The Rose-Tree Dryad wrote:I appreciate the challenge as well! It's one thing to internally know that a character has trust issues and quite another to be able to defend that perspective with clarity.....I do think that Jill's evolution in SC is a good deal more subtle than Eustace's in VDT, but I think it's still quite visible, especially if you pull back and take a broad look.
Much as I agree with you, about the trust issues, to define those trust issues and how they work out, might take quite some thought and even something like teacher training to work out. But common sense also helps out. Jill, as a bullied child, at a boarding school, might well have "trust issues". One method bullies can use to hurt others, and make themselves look big, is to find out as much as possible about, say, a newcomer, and then, having extracted such information by seeming friendship, use that sort of information to spread gossip to isolate and humiliate them. There is nothing to stop Eustace from being such a bully when Jill first meets him, and Jill actually says so in the book. Except for the changes he has experienced in the holiday, he might well have remained the hanger-on she remembered from the previous term. When he starts telling her about his adventures, she agrees he's changed, but still only half believes he is not leading her up the garden path, until the bullies chase them both out of the garden gate.
The trouble is, at Experiment House, a counsellor might be more part of the problem than the solution. C.S.Lewis described Experiment House as a place where several of the pupils liked nothing more than bullying other children, and that when they were reported to the teachers they were not disciplined as one would expect. Instead, they were treated as if they were interesting cases. If counsellors don't take bullying seriously - and in a war situation they may very well not - someone like Jill, on the receiving end, might not get any help at all.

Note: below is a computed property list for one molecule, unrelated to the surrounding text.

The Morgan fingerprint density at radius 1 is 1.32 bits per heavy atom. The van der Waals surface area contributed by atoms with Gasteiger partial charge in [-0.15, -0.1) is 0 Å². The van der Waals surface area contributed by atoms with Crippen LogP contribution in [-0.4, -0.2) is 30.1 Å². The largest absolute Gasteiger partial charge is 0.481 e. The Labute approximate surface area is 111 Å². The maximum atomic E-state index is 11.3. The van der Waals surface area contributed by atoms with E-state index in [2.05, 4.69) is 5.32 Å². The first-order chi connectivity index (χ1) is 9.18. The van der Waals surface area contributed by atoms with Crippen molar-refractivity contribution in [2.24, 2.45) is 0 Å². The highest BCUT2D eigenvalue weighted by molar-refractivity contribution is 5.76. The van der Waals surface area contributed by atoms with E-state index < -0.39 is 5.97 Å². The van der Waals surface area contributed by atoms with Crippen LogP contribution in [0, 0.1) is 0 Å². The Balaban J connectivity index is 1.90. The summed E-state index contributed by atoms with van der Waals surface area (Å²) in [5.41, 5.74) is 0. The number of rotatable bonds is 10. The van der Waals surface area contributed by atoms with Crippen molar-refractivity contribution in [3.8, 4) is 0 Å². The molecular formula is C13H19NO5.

When that sort of thing happens, someone like Jill is likely to get to the point where she doesn't know whom to trust. And when Aslan first appears to her, she sees him as just the fearsome lion, a proper cultural authority figure, that he is. Especially as he talks, and also calls her to account over her behaviour at the cliff edge.
.....Although knowing me, I'm sure I would bring a small stack of notes with me; I tend to think that I express myself better through writing than I do verbally.
So do I. There is also a problem with time and space to consider, which is why I avoid chat-rooms and you-tube. Personally, I like being able to go back and edit and re-edit, especially when stopped mid post.
Rose-Tree Dryad wrote:Jill choosing to drink at the stream was merely the smallest step towards beginning to trust... her long internal journey, one of small steps forward and big steps back, and the example of the people around her, eventually takes her to the place where she is able to give the go-ahead to unbind Rilian.
Yes, you are right. But that first step is truly a baby step in learning whom to trust. She doesn't really put herself in other people's shoes yet, or understand other people's point of view. And she is still thinking more of her own comfort and how to avoid discomfort, such as her thirst. Without the problem of enduring more discomfort by getting eaten by a fearsome, even if thoughtful and reasoning, lion. Her thirst sated, she does know that Aslan is Someone, just as the Queen of England or the President of the USA is Someone. And that Aslan has given her a job she must do. Although she obediently learns and recites the signs, whilst in transit to Narnia, she doesn't think how she is going to tell Eustace he has to recognise an old friend, or how he is likely to greet her, let alone how much he would trust her. Does she even consider that an apology might have been a really good way to start with? Especially as she didn't mean to hurt him?